Daily Prompt: Lets Google It

Magpie Nest

There is a tree opposite the room where my computer lives. In summer the tree is covered with leaves, as most trees are. When the season changes the leaves fall and discloses the secrets of the tree.

In the top branches there is a collection of twigs. They are not growing on the tree, but are a collection placed in a strategic place to hold them firmly. It has been there for a few years. There must be a reason. It is too big for a sparrow or tit and the crow colony do their own thing in a group of trees surrounding our apparment block.

It can only be the magpie. I decided to enlighten myself and asked Internet. There were similar photos of magpie nests which confirmed my suspicions.

There is no reason not to know something today if you have a computer, even an ipad or smartphone: just google it, and you will find the answer, complete with illustrations and perhaps even a film in this case. I had really been wondering about this tree assembly and my suspicion is confirmed. It has been in this particular tree for a few years. Either the magpies just leave it when the babies fly the nest, or they are a lazy bunch and use it every year.

I am a researcher, like to know the reason why, although not everything can be relied on googling it. My neurologist expressly warned me about googling information of my MS illness,  as not all sources can be relied upon. There is always a certain amount of “common sense” to be applied in googling.

Some time ago I was searching for a weird growth on a basil plant I bought at the supermarket.

Basil and Dodder 23.09 (4)

It began as a few white threads and I really thought it was producing new roots from a joint in the stem. However it grew and was slowly winding itself around the plant and even itself. I asked my gardner and he had never seen anything like it. I posted it on my site here and I was lucky. A very helpful fellow blogger saw my photo. He lives in a valley somewhere in California, but informed me that this was probably something known as dodder, which I had never heard of living in the wilds of Europe.

Of course I checked this and found it to be a parasite common in California that engulfs plants to the extent that you only see the dodder growth eventually. European dodder does exist, according to Internet, but this Californian species seems to be the daddy of them all. How it arrived in Switzerland I do not know, it was probably lurking in the earth waiting for a chance to go forth and multiply. There would have been a danger of it spreading to other plants. I learned something new and also met a very helpful colleague in connection with plant knowledge.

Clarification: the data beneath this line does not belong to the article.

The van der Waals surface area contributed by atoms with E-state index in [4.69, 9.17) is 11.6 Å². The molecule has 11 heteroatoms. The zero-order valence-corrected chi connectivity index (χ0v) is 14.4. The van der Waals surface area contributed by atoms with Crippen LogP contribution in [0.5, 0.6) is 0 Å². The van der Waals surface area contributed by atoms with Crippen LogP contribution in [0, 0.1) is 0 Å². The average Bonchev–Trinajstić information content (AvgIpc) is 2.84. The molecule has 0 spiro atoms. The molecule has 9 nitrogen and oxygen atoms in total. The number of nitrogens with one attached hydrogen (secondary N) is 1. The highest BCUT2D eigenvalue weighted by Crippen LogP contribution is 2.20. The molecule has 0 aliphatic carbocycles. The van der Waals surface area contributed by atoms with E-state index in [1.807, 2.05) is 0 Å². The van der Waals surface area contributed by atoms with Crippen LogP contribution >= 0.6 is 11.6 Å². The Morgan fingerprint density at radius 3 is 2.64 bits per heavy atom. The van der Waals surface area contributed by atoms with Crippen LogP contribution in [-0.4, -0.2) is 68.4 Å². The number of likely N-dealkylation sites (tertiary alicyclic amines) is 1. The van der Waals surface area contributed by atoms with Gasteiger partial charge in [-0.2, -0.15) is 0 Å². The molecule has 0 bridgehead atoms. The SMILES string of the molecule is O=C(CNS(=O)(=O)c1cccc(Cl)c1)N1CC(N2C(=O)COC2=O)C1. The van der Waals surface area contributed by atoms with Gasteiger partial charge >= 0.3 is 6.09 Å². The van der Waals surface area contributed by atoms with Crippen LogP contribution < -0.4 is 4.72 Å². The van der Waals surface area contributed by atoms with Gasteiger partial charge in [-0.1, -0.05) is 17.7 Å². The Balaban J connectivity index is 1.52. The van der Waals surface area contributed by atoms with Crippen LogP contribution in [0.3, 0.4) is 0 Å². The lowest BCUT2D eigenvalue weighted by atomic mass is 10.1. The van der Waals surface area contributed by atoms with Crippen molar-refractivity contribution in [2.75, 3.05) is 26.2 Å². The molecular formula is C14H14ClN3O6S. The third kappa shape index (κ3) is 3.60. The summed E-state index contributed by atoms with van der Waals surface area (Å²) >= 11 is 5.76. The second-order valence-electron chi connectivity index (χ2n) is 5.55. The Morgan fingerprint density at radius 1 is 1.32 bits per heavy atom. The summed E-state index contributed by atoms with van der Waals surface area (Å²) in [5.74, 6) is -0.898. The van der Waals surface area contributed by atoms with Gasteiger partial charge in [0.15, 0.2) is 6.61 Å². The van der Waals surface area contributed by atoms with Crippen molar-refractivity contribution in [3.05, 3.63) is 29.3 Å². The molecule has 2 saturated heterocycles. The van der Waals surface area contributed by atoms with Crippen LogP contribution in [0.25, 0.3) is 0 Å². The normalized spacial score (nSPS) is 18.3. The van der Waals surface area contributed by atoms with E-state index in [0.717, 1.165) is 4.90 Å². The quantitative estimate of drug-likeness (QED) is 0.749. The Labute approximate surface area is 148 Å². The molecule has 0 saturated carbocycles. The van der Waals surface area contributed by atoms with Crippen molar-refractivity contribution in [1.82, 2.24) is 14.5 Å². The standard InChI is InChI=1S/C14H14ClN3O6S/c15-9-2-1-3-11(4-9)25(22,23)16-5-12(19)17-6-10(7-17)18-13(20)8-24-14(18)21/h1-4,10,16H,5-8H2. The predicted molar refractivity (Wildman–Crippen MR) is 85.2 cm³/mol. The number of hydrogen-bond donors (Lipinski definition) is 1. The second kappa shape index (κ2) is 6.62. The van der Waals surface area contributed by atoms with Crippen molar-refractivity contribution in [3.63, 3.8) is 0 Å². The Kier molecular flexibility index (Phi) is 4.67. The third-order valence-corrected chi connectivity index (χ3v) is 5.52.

Advice was offered from Facebook colleagues that it was probably common bindweed, but this specimen had no flowers, just an eerie looking stalk that curled everywhere. If someone had suggested it was a triffid I would have probably believed it.

So if you really want to be enlightened then ask Google, but remember Google is man-made and we tend to misinterpret the facts, or adapt their answer to suit ourselves. In the words of my dad “What came first, the chicken or the egg”. Google and my dad never found the answer to that question and dad passed away two years ago aged 100 and 7 months, so perhaps it is better if we google it. You have a 50% chance of getting the right answer.

Daily Prompt: Let’s Google It

16 thoughts on “Daily Prompt: Lets Google It

    • That dodder was very weird. I had never heard of it. A sort of creeping parasite that could take over your garden. Luckily it is a very rare plant here.
      My dad kept quite well.Of course he was in a wheelchair for the last couple of years, but that it nothing unusual at that age. You could still have a good conversation with him and he was so happy when he got his telegramme from the Queen for his 100th birthday, and was even featured in the local newspaper.

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  1. What ever did we used to do without Google! It’s so easy to look things up, now. The video of the magpie building a next has inspired me to write a little poem, which I will post shortly. Thanks! 🙂

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    • Before Google we perhaps tried to find the answer ourselves. There might have been an encyclopaedia somewhere, otherwise we bothered each other. There always seemed to be someone that knew the answer. Otherwise we probably just moved on. I think our grandparents and ancestors did not have so much time to bother with such details, they only knew work and sleep and eat in between.


      • I’m glad to have the ease in which to look things up, and even the early days of encyclopedias. You’re right, though, most people back then didn’t have time to find answers to everything and depended on word of mouth, probably, and were mostly concerned with day to day survival. 🙂